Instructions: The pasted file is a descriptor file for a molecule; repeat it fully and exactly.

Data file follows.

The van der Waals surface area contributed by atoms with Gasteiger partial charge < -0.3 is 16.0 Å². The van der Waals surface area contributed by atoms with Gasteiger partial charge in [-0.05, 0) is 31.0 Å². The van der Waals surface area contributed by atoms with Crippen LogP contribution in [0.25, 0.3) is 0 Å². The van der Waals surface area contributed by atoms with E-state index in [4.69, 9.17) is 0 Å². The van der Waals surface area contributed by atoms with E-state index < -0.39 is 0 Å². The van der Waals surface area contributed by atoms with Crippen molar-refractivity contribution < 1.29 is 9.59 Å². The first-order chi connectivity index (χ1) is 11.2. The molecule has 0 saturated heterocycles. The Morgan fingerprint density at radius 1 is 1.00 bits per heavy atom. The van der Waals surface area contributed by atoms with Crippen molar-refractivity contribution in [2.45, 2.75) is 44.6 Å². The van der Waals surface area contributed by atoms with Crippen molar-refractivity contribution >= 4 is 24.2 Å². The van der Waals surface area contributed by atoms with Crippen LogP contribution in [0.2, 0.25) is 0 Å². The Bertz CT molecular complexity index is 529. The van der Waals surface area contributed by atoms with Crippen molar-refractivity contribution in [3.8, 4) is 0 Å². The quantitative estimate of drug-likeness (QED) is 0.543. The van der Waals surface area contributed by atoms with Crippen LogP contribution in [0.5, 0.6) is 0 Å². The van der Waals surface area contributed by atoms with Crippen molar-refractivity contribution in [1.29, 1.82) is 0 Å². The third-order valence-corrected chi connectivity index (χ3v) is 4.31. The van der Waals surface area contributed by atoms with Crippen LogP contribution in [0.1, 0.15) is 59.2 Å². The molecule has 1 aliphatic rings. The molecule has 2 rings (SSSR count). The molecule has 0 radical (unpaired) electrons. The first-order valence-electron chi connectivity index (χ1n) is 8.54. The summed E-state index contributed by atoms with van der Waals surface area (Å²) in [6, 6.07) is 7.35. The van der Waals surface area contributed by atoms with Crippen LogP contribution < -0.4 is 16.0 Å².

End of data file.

The van der Waals surface area contributed by atoms with Gasteiger partial charge < -0.3 is 16.0 Å². The van der Waals surface area contributed by atoms with Gasteiger partial charge in [-0.05, 0) is 31.0 Å². The van der Waals surface area contributed by atoms with Crippen LogP contribution in [0.25, 0.3) is 0 Å². The van der Waals surface area contributed by atoms with E-state index in [4.69, 9.17) is 0 Å². The van der Waals surface area contributed by atoms with E-state index < -0.39 is 0 Å². The van der Waals surface area contributed by atoms with Crippen molar-refractivity contribution < 1.29 is 9.59 Å². The first-order chi connectivity index (χ1) is 11.2. The molecule has 0 saturated heterocycles. The Morgan fingerprint density at radius 1 is 1.00 bits per heavy atom. The van der Waals surface area contributed by atoms with Crippen molar-refractivity contribution in [2.45, 2.75) is 44.6 Å². The van der Waals surface area contributed by atoms with Crippen molar-refractivity contribution >= 4 is 24.2 Å². The van der Waals surface area contributed by atoms with Crippen LogP contribution in [0.2, 0.25) is 0 Å². The Bertz CT molecular complexity index is 529. The van der Waals surface area contributed by atoms with Crippen molar-refractivity contribution in [3.8, 4) is 0 Å². The quantitative estimate of drug-likeness (QED) is 0.543. The van der Waals surface area contributed by atoms with Crippen LogP contribution in [0.5, 0.6) is 0 Å². The van der Waals surface area contributed by atoms with Crippen molar-refractivity contribution in [1.29, 1.82) is 0 Å². The third-order valence-corrected chi connectivity index (χ3v) is 4.31. The van der Waals surface area contributed by atoms with Crippen LogP contribution in [0.1, 0.15) is 59.2 Å². The molecule has 1 aliphatic rings. The molecule has 2 rings (SSSR count). The molecule has 0 radical (unpaired) electrons. The first-order valence-electron chi connectivity index (χ1n) is 8.54. The summed E-state index contributed by atoms with van der Waals surface area (Å²) in [6, 6.07) is 7.35. The van der Waals surface area contributed by atoms with Crippen LogP contribution < -0.4 is 16.0 Å².